Anna Airy was particularly admired as a draughtsman, and her interest in botanical studies was manifest from the earliest years of her career. In the catalogue to the 1952 exhibition of Airy’s work, in which the present sheet was included, Martin Hardie praised her ‘untiring patience, a Durer-like analysis, an almost Pre-raphaelite precision, in recording the minutest detail and the material structure and anatomy of living organism in pendant fruit, sprays of blossom, bees, birds, butterflies, struggling twigs or insect-eaten leaves.’ He noted in particular works such as the present sheet: ‘in the hedgerow pictures, in pen-and-ink with a wash of colour…the draughtsman-painter has had to weave a thousand intricate designs into one big living design. Nothing is blurred, nothing overstressed; all is the result of sheer honest observation and comprehension. Endless patience and endurance have clearly gone to the rendering of all the intricacies of form, the complexities of light and shade and colour, the thrust and growth, the turns and twists of leaf and twig, and (what her fellow-artists will perhaps best realize at the greatest problem) the turns and twists of the space between leaf and twig.’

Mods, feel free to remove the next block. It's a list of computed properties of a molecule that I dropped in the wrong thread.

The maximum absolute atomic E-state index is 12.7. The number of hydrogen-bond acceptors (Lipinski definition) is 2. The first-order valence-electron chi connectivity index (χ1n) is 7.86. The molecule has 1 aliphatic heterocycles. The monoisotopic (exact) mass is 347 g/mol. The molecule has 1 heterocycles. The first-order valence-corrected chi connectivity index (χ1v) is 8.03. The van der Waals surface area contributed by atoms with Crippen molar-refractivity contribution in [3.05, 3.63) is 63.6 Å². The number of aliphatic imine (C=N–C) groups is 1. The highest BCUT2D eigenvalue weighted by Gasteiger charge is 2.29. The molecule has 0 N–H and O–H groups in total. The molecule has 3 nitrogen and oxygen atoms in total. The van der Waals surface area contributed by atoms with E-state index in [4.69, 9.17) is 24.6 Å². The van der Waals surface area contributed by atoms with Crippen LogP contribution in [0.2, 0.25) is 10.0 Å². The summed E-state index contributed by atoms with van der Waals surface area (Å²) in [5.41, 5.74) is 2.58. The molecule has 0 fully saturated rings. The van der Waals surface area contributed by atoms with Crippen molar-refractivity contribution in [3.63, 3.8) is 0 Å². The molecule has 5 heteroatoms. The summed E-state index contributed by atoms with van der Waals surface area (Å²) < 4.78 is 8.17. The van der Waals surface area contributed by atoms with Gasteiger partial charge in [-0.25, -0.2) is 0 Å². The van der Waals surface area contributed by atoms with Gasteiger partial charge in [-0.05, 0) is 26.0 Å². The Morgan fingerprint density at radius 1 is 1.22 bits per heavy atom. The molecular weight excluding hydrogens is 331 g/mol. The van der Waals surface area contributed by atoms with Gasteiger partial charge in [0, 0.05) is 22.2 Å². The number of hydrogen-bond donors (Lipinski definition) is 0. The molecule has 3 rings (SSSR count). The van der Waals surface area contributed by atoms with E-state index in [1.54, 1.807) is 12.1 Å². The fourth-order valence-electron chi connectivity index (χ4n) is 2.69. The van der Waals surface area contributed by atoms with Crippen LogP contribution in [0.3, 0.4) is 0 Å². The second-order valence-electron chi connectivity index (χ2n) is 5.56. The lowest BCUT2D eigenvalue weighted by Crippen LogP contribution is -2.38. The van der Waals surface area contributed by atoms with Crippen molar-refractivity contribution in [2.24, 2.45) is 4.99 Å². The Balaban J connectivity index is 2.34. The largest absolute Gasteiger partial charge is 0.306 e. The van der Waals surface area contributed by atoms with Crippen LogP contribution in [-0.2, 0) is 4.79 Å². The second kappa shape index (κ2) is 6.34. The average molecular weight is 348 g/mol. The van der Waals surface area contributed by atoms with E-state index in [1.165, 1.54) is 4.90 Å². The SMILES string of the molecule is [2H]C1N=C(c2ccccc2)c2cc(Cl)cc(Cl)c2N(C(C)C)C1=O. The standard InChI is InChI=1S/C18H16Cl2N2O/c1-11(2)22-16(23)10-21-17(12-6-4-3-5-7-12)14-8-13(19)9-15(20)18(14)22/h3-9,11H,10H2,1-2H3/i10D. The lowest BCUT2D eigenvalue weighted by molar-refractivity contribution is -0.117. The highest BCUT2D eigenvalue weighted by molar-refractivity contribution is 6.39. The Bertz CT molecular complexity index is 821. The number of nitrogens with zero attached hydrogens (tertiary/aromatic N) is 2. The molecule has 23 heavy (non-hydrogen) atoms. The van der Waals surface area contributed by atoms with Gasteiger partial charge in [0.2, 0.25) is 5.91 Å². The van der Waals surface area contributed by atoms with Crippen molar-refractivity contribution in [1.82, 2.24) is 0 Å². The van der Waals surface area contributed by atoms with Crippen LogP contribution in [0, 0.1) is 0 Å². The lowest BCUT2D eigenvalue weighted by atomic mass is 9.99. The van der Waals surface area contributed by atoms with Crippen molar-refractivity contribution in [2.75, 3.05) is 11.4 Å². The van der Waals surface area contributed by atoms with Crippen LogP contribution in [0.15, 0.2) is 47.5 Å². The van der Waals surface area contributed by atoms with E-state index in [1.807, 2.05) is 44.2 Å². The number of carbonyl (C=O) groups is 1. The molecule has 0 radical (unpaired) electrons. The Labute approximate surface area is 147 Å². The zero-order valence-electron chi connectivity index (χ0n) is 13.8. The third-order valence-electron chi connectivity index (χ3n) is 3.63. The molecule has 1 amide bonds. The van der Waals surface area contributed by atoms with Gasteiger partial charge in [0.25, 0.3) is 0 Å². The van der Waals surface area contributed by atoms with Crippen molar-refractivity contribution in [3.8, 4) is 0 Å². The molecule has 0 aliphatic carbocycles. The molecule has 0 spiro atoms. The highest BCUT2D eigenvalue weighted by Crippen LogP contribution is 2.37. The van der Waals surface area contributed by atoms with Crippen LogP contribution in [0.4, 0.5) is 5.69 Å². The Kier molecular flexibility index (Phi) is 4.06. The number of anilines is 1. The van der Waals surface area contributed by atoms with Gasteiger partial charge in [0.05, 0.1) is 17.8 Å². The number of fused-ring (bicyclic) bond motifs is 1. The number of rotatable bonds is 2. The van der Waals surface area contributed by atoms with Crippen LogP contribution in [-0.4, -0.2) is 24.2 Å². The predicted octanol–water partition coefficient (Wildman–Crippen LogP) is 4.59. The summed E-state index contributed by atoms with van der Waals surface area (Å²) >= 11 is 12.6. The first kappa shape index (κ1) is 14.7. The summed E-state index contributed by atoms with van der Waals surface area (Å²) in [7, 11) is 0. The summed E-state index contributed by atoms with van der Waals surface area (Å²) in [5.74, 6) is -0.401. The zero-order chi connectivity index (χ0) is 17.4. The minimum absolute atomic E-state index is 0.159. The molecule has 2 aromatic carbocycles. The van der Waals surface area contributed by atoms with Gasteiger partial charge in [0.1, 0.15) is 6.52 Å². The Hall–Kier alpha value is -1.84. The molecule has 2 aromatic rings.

This very large and impressive watercolour was the last work to be exhibited by Airy at the Royal Academy, where it was shown in 1956. It must, however, date from at least 1952, as it had been shown that year at the retrospective exhibition held at the R.B.A. Galleries in London.